Using AI to Spot Lung Cancer

Last year I wrote about a fascinating project undertaken by researchers at UCLA to use machine learning in the identification of cancer cells. The method, which was documented in a recent study, takes a different stance to the current labeling approach that can fall down due to inaccuracy.

Instead, the new method captures an image of the cells without harming them.  It’s capable of detecting 16 different physical characteristics, such as its biomass, granularity and size.

They aren’t the only team utilizing AI to more efficiently identify cancer cells however.  A partnership has formed between the University of Warwick, Intel Corporation, the Alan Turing Institute and University Hospitals Coventry & Warwickshire NHS Trust (UHCW) to automatically examine medical images to identify tumors and immune cells in human tissue samples.

Spotting cancer

“The collaboration will enable us to benefit from world-class computer science expertise at Intel with the aim of optimising our digital pathology image analysis software pipeline and deploying some of the latest cutting-edge technologies developed in our lab for computer-assisted diagnosis and grading of cancer,” the team say.

The project hopes to increase both the accuracy and reliability of analysis of cancerous tissue specimens.  It’s a process that clinicians have long known can be improved by better use of computers, but the partnership provides a clear pathway to achieve this.

“With this collaboration, we finally see a pathway toward bringing this science into practice. The successful adoption of these tools will stimulate better organisation of services, gains in efficiency, and above all, better care for patients, especially those with cancer,” the team say.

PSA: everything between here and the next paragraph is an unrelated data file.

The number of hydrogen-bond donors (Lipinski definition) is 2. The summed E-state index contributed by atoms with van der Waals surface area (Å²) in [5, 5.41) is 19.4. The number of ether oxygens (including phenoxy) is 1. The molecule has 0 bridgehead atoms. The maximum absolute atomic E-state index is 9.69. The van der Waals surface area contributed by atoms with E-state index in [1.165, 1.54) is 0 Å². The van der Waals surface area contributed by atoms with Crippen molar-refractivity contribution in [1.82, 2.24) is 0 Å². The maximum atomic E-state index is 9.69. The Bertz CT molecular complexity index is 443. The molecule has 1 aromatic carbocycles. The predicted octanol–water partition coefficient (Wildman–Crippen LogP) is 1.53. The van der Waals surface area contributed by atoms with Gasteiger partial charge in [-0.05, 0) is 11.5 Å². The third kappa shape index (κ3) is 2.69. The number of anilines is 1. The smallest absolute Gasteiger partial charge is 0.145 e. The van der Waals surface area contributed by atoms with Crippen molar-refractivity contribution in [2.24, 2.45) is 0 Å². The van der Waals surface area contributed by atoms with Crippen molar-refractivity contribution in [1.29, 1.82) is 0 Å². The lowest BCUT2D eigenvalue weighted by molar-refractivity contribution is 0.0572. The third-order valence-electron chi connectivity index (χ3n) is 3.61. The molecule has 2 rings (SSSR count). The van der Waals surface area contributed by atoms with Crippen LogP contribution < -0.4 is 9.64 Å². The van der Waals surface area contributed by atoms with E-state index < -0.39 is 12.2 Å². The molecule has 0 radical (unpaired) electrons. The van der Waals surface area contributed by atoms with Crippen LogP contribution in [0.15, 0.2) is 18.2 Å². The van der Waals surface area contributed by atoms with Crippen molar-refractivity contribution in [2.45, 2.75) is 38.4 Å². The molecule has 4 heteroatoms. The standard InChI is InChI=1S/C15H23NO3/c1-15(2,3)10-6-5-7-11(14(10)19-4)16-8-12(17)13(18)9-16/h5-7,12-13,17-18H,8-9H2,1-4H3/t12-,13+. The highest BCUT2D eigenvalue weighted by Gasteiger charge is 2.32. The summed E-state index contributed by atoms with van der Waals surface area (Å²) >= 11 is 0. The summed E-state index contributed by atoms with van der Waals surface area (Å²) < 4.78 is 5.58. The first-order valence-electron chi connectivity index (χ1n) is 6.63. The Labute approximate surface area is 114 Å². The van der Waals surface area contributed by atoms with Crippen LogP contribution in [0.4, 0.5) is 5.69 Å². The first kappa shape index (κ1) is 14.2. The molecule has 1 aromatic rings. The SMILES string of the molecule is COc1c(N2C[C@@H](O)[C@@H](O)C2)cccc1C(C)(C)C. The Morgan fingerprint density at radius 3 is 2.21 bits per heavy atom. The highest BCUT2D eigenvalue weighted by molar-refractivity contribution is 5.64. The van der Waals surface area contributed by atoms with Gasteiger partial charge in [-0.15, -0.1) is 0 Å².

Lung cancer

The team will initially focus their efforts on lung cancer, with researchers from Intel and the University of Warwick working on a model to help computers recognize distinctions in cells that are associated with various types of lung cancer automatically.

To assist in this effort, UHCW are annotating digital pathology images from their library to help train the model.  The eventual aim is for the model to be self-sufficient and capable of identifying cancerous cells not just for lung cancer but for many different forms of the disease.

Image analysis of this kind is one of the most promising early applications of machine learning in healthcare, and it’s one that the Turing Institute hope to support more of.

“This project is an excellent example of data science’s potential to underpin critical improvements in health and well-being, an area of great importance to the Alan Turing Institute,” they say.

The project builds on earlier work to digitize X-rays, and showcases the potential when these images can be combined with data from other sources to create truly groundbreaking discoveries.  It’s a crucial point on the way to more personalized and precise medicine, and with fellow tech heavyweights such as Google and IBM also undertaking similar work, it’s a fascinating area to follow.

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